The man responsible for most of the athletic entertainment these last few months – and entertaining it surely was – is set to no longer be a Bear. Yes, Allen Crabbe, Cal’s best basketball player, is slated to forego his final year at Cal and declare for basketball’s highest stage. He is currently expected to be drafted somewhere between 24th and 38th overall – implying that he is roughly an average player compared to everyone else being drafted this year – depending on which so-called “expert” you ask. Chances are that he’ll play somewhere across the country, in locations ranging from Minnesota to New York, but the important thing to Cal fans is that he’ll never play another game in Haas Pavilion. Here’s a list of things that he may – and may not – miss about Berkeley.
The noise of the crowd. Regardless of where you go in the NBA – with the possible exceptions of Utah and Oklahoma City – no fans really cheer louder than the ones in the college game. Bears fans are especially of note, considering that we’ve had plenty to cheer for this season.
The crowdedness of Sproul. He definitely won’t yearn for his walks through the most annoying spot on campus, not just during the insanity of ASUC elections, but in general as well – although he would probably attract more attention than the ASUC senator wannabes and shameless solicitors combined.
The points. It’s easy to say that individual statistics don’t matter in a team game, but Crabbe still ended as the tenth-leading scorer in school history. But you can bet there will be times next year when he’s acclimating his butt with the bench that he’s going to wish for that spotlight and attention once again. It’s likely he won’t be the focus of the opposing defense like he was against UCLA or the subject of fists like he was against Stanford for a while.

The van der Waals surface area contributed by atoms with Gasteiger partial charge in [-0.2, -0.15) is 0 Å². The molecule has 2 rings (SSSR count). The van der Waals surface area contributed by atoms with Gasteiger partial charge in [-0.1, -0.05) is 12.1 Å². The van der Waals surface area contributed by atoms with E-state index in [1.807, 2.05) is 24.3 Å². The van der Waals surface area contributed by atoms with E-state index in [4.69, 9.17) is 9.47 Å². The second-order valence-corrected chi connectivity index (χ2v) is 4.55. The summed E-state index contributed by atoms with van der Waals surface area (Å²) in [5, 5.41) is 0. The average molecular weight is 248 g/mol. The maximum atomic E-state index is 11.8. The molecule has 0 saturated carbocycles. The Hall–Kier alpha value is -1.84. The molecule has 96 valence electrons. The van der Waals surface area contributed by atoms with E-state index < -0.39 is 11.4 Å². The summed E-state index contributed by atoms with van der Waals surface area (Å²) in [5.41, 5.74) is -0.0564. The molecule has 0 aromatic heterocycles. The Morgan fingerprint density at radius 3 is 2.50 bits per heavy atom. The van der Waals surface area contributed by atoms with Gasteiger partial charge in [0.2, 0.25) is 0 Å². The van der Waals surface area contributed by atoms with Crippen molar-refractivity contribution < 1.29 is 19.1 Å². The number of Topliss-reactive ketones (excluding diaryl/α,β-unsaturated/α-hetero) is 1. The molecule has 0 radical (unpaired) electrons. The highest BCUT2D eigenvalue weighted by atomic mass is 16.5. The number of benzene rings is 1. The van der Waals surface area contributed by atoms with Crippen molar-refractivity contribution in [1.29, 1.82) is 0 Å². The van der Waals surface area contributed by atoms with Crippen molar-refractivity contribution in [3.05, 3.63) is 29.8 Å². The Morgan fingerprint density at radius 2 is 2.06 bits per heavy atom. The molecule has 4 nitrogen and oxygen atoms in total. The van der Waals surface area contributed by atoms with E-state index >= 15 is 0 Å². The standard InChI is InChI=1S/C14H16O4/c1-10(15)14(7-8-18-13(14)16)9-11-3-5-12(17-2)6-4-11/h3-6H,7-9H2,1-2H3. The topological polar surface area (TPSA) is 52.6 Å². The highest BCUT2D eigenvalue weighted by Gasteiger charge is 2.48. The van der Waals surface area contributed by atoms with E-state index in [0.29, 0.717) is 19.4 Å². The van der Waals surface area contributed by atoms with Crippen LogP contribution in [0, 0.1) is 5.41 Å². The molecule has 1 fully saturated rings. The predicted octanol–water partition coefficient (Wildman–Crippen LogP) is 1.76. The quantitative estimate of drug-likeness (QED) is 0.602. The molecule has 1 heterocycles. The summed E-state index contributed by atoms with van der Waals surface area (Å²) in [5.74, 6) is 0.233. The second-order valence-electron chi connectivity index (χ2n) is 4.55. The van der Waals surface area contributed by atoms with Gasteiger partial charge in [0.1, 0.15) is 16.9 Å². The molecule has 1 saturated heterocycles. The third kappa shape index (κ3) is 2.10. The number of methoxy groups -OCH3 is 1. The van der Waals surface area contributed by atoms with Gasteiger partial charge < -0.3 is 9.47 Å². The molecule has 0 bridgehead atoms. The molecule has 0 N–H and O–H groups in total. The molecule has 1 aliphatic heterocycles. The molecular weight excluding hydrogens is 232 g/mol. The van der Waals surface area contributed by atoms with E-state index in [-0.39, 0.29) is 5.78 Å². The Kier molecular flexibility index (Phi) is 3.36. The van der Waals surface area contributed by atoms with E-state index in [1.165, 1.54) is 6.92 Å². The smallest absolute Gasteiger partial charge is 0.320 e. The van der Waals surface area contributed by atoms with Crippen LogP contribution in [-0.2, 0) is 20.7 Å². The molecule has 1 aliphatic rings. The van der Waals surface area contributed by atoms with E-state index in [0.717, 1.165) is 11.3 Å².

The three-point line. A mark behind which Crabbe attempted almost six shots per game this season is almost four feet further out in the NBA, so Crabbe will certainly have to put in some more time at the gym to score those big points.
The cash money. An interesting feature of the rookie system is that for every position he drops in the draft, he loses tens of thousands of dollars in salary for that year. So if you’re taking notes in your dorm on draft night, take a shot for every five players that go before him. How you feel the next morning will probably reflect how he does when looking at his wallet.
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